Every child, with his/her unique strengths, learns in a different way. Some children excel at math, while others struggle. Some children learn to read with ease, while others find it to be frustrating and difficult. One child may learn the proper way to say /k/ while others need to be specifically taught place, manner, and voicing. Social skills are no different.
Children who have difficulties understanding social situations often do not see the “rules” on the playground. They are typically the children that have to “pull their clip”, “go below the line”, or get a letter or phone call home. Often times, these children need specific instruction to learn what their peers, parents, and teachers expect from them. To those of us who have never had trouble understanding social expectations, this may seem absurd.
What we know is every behavior happens for a reason. For example, one child hits another during recess. He/she may not intend to be mean but really is looking for a way to be part of the group. Hitting has been a way this student has gotten a response in the past to get another child’s attention. When we take the time to teach that child appropriate ways to enter and exit play with another would help prevent him/her from hitting in the future. The child has now learned skills and has a “toolbox” to pull from instead of hitting. Another example is for the child who consistently comes home with a “bad” report (clip pulling, red cards, etc.). Why is this behavior happening and what skills need to be taught instead of “managed”? Usually the behavior happens because the child is receiving some type of feedback before, during, or after. What would happen if we understood the behavior, taught them a new way to receive their feedback, and then offered positive reinforcement every single time we saw them do it? When we help children learn these skills in a non-judgemental way, we begin to see an improvement in their behavior and an increase in self-awareness.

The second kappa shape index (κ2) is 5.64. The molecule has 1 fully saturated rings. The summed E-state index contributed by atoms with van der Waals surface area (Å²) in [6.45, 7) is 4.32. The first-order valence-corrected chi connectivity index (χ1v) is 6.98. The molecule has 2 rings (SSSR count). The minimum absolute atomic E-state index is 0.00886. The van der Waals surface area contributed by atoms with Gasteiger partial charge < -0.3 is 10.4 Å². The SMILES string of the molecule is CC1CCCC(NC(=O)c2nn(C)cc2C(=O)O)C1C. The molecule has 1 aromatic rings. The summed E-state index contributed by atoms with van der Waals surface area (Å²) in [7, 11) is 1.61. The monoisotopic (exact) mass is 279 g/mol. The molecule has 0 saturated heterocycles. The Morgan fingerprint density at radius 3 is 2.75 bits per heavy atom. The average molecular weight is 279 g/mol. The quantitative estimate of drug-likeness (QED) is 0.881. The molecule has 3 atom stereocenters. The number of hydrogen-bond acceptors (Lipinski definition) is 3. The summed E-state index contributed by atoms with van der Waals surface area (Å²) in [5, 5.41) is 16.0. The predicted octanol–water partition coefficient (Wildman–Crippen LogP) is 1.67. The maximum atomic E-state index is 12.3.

The process of teaching children how to think socially does not change behavior overnight. Instead, it is a slow and deep process that requires time and patience. It also requires a village. When a therapist, teacher, etc. is teaching a child social skills, it’s important to carry those skills into his/her other environments like school and home. Communication is key. Communicating with your child’s teacher and school and letting them know what he/she is learning and how they can help support your child during the school day is important. If you sign your child up for a social skills class, please ask how you can learn the vocabulary. Also ask how they communicate with your child’s teacher. When there is a lack of communication outside of the social skills group room, then you will typically only see improvement within the social skill group but limited progress in other environments. One sentence from the Social Thinking! curriculum really stood out to us. It said “Generalization is not an endpoint; it is simply part of the journey.” We need to make sure the child has adults who support him/her on the journey in learning social skills.
Wendy and Christina